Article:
Connections between environmental and human health have been addressed by authors such as McMichael and Beaglehole [7], who remarked that a) the sustained good health of populations requires enlightened management of our social resources, economic relations, and of the natural world, and b) that many of today's public-health issues have their roots in the same socioeconomic inequalities and imprudent consumption patterns that jeopardize the future sustainability of health. In the same context, Lebel [8] argued that the biomedical approach to health is based on methods of diagnosing and treating specific pathologies: one pathogen = one disease, an approach that does not take into account the connections between disease and socioeconomic factors such as poverty and malnutrition, and even less of the connections between disease and the environment in which sick people live.

Among several avenues to be explored on the links between TM and biodiversity, this paper addresses the importance of biodiversity and ecosystem services to global and human health, the risks which human impacts on ecosystems and biodiversity present to human health and welfare, and the need to stimulate greater awareness among policy makers and the wider public.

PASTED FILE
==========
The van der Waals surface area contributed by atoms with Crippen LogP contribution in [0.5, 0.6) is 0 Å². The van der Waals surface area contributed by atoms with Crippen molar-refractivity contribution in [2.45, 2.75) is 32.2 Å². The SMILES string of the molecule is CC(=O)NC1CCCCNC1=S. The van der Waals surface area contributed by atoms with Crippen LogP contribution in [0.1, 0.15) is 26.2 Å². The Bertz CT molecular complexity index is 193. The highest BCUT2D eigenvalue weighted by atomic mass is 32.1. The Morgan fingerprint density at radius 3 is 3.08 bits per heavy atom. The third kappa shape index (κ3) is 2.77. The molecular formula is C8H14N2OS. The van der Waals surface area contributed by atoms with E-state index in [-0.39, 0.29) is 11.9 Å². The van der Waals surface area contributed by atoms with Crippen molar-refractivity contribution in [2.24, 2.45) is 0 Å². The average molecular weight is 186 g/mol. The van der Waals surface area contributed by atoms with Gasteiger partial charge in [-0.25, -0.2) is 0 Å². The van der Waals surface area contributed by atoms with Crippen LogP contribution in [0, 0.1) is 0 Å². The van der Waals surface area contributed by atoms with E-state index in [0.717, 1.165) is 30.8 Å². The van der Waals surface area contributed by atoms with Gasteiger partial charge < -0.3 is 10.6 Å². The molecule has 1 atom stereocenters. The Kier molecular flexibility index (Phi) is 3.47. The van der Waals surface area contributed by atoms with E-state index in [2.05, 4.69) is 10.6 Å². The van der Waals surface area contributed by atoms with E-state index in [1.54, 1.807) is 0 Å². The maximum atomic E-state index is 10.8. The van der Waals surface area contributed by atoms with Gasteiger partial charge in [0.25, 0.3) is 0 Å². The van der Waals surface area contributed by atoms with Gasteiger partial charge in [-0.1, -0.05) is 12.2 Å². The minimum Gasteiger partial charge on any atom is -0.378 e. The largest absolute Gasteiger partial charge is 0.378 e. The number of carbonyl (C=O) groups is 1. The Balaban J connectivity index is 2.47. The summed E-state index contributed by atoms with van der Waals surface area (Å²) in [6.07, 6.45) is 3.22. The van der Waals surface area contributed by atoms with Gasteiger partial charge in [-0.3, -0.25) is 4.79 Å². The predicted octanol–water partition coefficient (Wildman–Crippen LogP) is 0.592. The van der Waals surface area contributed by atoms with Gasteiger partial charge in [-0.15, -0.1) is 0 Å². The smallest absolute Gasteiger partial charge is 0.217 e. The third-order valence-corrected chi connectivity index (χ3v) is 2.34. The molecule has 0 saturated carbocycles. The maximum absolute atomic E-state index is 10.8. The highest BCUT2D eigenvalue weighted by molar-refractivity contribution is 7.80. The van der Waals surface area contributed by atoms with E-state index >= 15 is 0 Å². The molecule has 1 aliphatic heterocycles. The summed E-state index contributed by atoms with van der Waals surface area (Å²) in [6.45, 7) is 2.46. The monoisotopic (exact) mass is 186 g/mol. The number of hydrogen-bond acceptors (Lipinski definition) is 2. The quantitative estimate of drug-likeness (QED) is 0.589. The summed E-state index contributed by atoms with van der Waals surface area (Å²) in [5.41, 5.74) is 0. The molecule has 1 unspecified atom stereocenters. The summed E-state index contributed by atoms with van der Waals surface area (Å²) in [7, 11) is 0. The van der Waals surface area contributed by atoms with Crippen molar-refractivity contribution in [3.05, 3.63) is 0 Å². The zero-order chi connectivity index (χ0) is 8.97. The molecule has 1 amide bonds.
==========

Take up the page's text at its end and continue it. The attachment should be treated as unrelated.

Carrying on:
Environmental Degradation and Human Health

The interrelationships between society and nature, and the importance of environmental health to human health, have recently become widely acknowledged [4], and have drawn attention to the fact that biodiversity loss can have indirect effects on human well-being as well. By disrupting ecosystem function, biodiversity loss leads to ecosystems that are less resilient, more vulnerable to shocks and disturbances, and less able to supply humans with needed services. The damage to coastal communities from floods and storms, for example, increases dramatically following conversion of wetland habitats, as the natural protection offered by these ecosystems including regulation of water run-off is compromised. Recent natural disasters in Asia and North America serve to underline this reality [9].